So, the All-Star LMX pads are good, as are the Honig’s K47s, and the Wilson doeskins and wrap-arounds are serviceable, but most other leather pads are token at best.

Now, in regards to the Force3 Defender, and its leather pads, we have to consider this a one-off, different than any other mask on the market. Because of the active spring suspension on the double-frame mask, the only way it truly works is if the mask is snug and firm on your face. If the pads were softer or “cushier”, there wouldn’t be enough resistance to engage the springs! You’d have the entire mass of two frames compressing the pads and smacking against your face! From what I’ve read, Force3 is now infusing Kevlar into their pads, which definitely aids in energy absorption. This might be a prelude to doing the casing in microfiber, but for right now, the use of leather is not only for solid, comfortable fit, but for durability when the mask gets dumped on the ground by a catcher. 

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On 7/25/2020 at 8:34 PM, Thatsnotyou said:

So many catchers in MLB are using it now. 

You’re seeing more and more catchers in the Major, Minor, and college ranks wear the Force3 because it definitely reduces impact energy, thereby reducing effects-in-aggregate.

Why you’re not seeing it on MLB umpires in great quantity is not because it’s less capable or less protective than other masks, it’s because it is, understandably, heavier. The MLB guys are favoring the decidedly lighter FM4K-Mags, Wilson Aluminums, Wilson Titaniums, Nike “Icon” Titaniums, and the occasional Diamond iX3 Aluminum or Mizunos. It’s a numbers game; if they’re doing 300-400 pitches per game, and ~44 games per year, and if they do take a significant shot, which is rare (unless your name is Kerwin Danley), they’re coming out of the game (precautionary measures) anyway, then they’re going to use the lightest mask available to them.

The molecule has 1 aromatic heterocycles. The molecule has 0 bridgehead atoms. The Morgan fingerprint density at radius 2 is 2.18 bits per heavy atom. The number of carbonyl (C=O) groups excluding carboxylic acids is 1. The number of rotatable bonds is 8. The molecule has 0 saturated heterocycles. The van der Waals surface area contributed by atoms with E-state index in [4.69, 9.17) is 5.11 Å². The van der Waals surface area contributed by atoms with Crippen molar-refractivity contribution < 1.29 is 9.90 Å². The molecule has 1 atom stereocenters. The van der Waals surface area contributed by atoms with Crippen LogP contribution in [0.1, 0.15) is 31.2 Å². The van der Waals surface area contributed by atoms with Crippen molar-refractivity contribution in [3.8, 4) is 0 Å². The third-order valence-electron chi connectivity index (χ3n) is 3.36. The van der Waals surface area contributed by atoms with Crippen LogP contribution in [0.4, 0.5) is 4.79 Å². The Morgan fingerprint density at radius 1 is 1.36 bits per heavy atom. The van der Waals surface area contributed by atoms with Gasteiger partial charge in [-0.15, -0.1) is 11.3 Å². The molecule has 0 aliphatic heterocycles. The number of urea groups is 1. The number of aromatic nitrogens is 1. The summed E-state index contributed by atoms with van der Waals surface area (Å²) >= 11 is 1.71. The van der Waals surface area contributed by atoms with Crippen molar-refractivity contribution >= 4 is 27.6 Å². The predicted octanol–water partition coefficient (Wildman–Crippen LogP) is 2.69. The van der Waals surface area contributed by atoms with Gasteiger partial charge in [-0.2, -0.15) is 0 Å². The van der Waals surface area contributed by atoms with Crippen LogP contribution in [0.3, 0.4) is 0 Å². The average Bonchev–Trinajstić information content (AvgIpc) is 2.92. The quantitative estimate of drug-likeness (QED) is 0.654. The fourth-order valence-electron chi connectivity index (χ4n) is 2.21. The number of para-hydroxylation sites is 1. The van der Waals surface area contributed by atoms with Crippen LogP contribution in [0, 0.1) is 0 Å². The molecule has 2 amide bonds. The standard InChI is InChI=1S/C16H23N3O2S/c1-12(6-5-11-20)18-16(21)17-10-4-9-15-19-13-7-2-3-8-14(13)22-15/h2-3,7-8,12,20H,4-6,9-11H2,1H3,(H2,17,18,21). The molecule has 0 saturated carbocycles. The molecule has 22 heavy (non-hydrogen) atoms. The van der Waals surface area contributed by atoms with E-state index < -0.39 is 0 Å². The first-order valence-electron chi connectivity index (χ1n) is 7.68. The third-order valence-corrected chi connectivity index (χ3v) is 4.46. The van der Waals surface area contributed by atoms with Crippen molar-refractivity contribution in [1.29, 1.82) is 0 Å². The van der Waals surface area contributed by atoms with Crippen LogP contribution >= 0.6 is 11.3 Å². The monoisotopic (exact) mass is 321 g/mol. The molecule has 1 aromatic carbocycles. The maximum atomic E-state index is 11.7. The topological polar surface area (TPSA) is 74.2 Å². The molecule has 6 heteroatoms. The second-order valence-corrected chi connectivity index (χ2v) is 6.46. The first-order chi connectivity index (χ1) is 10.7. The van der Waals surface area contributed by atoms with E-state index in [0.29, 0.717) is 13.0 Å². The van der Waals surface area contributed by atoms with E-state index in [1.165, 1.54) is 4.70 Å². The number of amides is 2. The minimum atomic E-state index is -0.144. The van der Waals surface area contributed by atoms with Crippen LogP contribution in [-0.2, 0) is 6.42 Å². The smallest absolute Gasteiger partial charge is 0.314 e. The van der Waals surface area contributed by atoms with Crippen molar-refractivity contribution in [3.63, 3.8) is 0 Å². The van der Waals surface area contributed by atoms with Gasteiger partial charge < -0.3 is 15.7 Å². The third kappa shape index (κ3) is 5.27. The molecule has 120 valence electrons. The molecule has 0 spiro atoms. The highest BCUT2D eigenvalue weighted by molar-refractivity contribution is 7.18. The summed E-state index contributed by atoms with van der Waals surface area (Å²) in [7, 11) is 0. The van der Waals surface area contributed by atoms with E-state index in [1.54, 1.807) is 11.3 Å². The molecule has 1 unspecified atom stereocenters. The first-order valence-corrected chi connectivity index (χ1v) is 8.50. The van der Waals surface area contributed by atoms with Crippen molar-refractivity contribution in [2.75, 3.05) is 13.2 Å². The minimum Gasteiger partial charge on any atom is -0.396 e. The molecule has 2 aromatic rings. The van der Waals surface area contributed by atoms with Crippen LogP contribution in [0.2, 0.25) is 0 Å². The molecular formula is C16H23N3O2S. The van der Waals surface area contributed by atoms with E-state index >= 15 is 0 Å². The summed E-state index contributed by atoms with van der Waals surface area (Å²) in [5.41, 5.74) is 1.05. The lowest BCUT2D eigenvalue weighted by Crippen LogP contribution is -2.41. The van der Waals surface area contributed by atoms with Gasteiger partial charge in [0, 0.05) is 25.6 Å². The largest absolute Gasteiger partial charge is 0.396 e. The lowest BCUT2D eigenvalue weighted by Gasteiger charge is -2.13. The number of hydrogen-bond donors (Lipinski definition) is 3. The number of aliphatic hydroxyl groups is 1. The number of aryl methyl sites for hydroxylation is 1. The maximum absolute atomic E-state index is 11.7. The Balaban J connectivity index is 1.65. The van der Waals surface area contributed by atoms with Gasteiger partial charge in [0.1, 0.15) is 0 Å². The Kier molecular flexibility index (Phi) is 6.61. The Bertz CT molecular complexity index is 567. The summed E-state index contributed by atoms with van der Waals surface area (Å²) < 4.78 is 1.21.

Those of us in the lower professional and amateur ranks are going to benefit from a mask that protects us, and keeps its shape, for the long haul. 

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More guys in MLB this season appear to be using a helmet or skull cap instead of a hat. It seems to skew younger too. Were they given advice on using that during their latest equipment/injury session? It seems more “in” now. 
 

I’d like to know which ones they are using, and would definitely try one out. 

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46 minutes ago, Thatsnotyou said:

More guys in MLB this season appear to be using a helmet or skull cap instead of a hat. It seems to skew younger too. Were they given advice on using that during their latest equipment/injury session? It seems more “in” now. 
 

I’d like to know which ones they are using, and would definitely try one out. 

The skull cap with the very short bill is by All Star. They should be available for retail in September. Highly encouraged by MiLB and MLB, and umpires are starting to wear.

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3 hours ago, MadMax said:

You’re seeing more and more catchers in the Major, Minor, and college ranks wear the Force3 because it definitely reduces impact energy, thereby reducing effects-in-aggregate.

Why you’re not seeing it on MLB umpires in great quantity is not because it’s less capable or less protective than other masks, it’s because it is, understandably, heavier. The MLB guys are favoring the decidedly lighter FM4K-Mags, Wilson Aluminums, Wilson Titaniums, Nike “Icon” Titaniums, and the occasional Diamond iX3 Aluminum or Mizunos. It’s a numbers game; if they’re doing 300-400 pitches per game, and ~44 games per year, and if they do take a significant shot, which is rare (unless your name is Kerwin Danley), they’re coming out of the game (precautionary measures) anyway, then they’re going to use the lightest mask available to them.

Those of us in the lower professional and amateur ranks are going to benefit from a mask that protects us, and keeps its shape, for the long haul. 

I have a very thick neck so the weight doesn't bother me. I could never get the harness on the F3 adjusted so that my hat would stay on.

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14 minutes ago, umpstu said:

I have a very thick neck so the weight doesn't bother me. I could never get the harness on the F3 adjusted so that my hat would stay on.

Try placing the side straps on a different bar.